Even if the opening formation was listed as a 4-1-4-1 everyone loves to criticize Pep Guardiola for, Bayern Munich looked a lot more like the conquering team from last season with two in the middle of the park, as Toni Kroos played next to Philip Lahm as the team produced its best match of the season so far.
Maybe beating CSKA Moscow 3-0 isn’t an excellent indicator to let us know if Guardiola’s plan is working or not, but you can’t argue with results. This still isn’t the incredibly intense Bayern Munich from last season, that simply ran teams off the pitch, but slow passing gets you results as well once the players get used to it.
The most important factor of the breezy Champions League win was Lahm not being stranded in the middle of the pitch, as Kroos forgot the fact that he’s an attacking midfielder and remained quite close to the middle, allowing Bayern complete dominance, unlike their unimpressive win over Hannover over the weekend.
Maybe the players did feel a bit more urgency due to the good cop, bad cop routine being played by Mathias Sammer and Pep Guardiola, but it’d be more encouraging to simply look at it as a team catching on to the changes made in the tactics, even if Guardiola is insisting that he’s not the revolutionary man the media claim he is.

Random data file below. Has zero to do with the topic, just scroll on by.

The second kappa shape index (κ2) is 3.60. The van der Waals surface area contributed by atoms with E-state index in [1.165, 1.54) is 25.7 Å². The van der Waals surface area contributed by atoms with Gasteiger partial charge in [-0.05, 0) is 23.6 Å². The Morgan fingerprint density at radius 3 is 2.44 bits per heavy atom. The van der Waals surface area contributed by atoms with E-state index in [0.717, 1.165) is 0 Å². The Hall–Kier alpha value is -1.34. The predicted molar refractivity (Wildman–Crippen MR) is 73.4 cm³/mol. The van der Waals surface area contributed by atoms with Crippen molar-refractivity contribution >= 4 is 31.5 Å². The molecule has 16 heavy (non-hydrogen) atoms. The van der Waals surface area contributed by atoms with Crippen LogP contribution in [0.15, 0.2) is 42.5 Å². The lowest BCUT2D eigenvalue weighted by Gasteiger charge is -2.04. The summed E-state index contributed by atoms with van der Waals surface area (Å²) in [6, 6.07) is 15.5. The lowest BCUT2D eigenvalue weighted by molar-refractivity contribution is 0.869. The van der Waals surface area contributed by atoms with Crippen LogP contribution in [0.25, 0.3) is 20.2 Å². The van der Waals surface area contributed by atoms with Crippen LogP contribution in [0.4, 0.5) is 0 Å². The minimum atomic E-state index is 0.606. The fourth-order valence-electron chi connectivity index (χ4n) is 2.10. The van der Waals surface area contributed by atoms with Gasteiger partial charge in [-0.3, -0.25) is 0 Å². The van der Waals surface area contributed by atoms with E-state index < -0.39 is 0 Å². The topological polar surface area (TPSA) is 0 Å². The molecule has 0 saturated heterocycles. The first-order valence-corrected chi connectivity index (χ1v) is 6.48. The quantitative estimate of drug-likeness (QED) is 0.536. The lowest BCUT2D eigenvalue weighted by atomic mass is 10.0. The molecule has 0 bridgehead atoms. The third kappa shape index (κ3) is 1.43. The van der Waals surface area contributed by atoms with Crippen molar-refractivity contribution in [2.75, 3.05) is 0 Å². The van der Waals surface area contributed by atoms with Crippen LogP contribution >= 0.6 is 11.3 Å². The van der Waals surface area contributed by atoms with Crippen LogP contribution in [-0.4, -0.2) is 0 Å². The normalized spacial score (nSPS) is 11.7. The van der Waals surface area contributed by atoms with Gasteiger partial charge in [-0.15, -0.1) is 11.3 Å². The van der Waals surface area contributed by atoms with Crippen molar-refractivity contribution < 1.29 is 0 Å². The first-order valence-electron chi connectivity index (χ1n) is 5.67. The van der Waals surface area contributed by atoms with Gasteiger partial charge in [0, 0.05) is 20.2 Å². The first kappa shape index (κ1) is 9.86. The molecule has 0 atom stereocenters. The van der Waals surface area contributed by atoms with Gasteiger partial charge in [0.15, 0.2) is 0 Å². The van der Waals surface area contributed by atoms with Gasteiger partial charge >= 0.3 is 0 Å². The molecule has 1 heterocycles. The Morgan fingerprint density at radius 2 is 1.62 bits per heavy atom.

Still, without Schweinsteiger, Javi Martinez or Mario Gotze, Bayern Munich looked good. Franck Ribery had no need to show why he is the European footballer of the year, and nothing felt forced about Bayern’s game. The goals did come (two of them at least) from free kicks, as David Alaba, maybe the best player on the pitch, opened the scoring, but if Mario Mandzukic was a bit more focused and luckier, he would have left the match with a hat trick and not just one goal.
Sterner tests will tell us if Bayern’s new possession-based football, which is a lot slower than what we saw from them under Heynckes and what we usually see from German teams these days, is setting them on a path that’s meant to end in glory, with an away match at Schalke being a much better indication to their ability, even if Guardiola is still waiting for the entire lineup to be healthy.
Thomas Muller still looks like a fraction of the player from last season. The slower pace seems to have affected him more than anyone, as he has less space to operate in, and his clever movement and positioning might be his best assets. Maybe it’s still a matter of adjusting, but Muller was arguably Bayern’s best player last season, and they need a lot more from him in terms of involvement and goal creating activity if they’re to be anywhere near as effective as last season.
But maybe living up to last season’s record breaking achievement is like chasing a White Whale. This is a new Bayern Munich team, going through changes, even if Guardiola is making it seem like his affect is minimal, that’s going to need more time before we feel like we’re seeing the “real” Bayern.